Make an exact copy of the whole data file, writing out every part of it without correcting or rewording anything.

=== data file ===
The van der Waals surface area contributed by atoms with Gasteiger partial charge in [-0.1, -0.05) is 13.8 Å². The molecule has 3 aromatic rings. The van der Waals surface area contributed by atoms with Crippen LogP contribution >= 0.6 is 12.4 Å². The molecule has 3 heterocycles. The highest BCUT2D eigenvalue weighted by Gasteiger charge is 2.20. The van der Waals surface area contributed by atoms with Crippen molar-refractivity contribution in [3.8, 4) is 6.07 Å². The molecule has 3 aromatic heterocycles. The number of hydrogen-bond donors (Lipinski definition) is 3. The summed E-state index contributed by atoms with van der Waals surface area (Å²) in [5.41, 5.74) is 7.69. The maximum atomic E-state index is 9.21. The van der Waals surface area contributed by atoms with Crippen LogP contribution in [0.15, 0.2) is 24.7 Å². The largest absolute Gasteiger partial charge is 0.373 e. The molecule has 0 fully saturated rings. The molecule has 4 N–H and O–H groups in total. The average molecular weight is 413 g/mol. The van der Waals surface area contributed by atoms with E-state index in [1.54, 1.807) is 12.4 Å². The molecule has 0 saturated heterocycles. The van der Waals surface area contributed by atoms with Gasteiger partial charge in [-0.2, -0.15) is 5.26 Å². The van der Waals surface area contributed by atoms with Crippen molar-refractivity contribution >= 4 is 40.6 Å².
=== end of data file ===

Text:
The van der Waals surface area contributed by atoms with Gasteiger partial charge in [-0.1, -0.05) is 13.8 Å². The molecule has 3 aromatic rings. The van der Waals surface area contributed by atoms with Crippen LogP contribution >= 0.6 is 12.4 Å². The molecule has 3 heterocycles. The highest BCUT2D eigenvalue weighted by Gasteiger charge is 2.20. The van der Waals surface area contributed by atoms with Crippen molar-refractivity contribution in [3.8, 4) is 6.07 Å². The molecule has 3 aromatic heterocycles. The number of hydrogen-bond donors (Lipinski definition) is 3. The summed E-state index contributed by atoms with van der Waals surface area (Å²) in [5.41, 5.74) is 7.69. The maximum atomic E-state index is 9.21. The van der Waals surface area contributed by atoms with Crippen LogP contribution in [0.15, 0.2) is 24.7 Å². The largest absolute Gasteiger partial charge is 0.373 e. The molecule has 0 fully saturated rings. The molecule has 4 N–H and O–H groups in total. The average molecular weight is 413 g/mol. The van der Waals surface area contributed by atoms with E-state index in [1.54, 1.807) is 12.4 Å². The molecule has 0 saturated heterocycles. The van der Waals surface area contributed by atoms with Gasteiger partial charge in [-0.2, -0.15) is 5.26 Å². The van der Waals surface area contributed by atoms with Crippen molar-refractivity contribution >= 4 is 40.6 Å².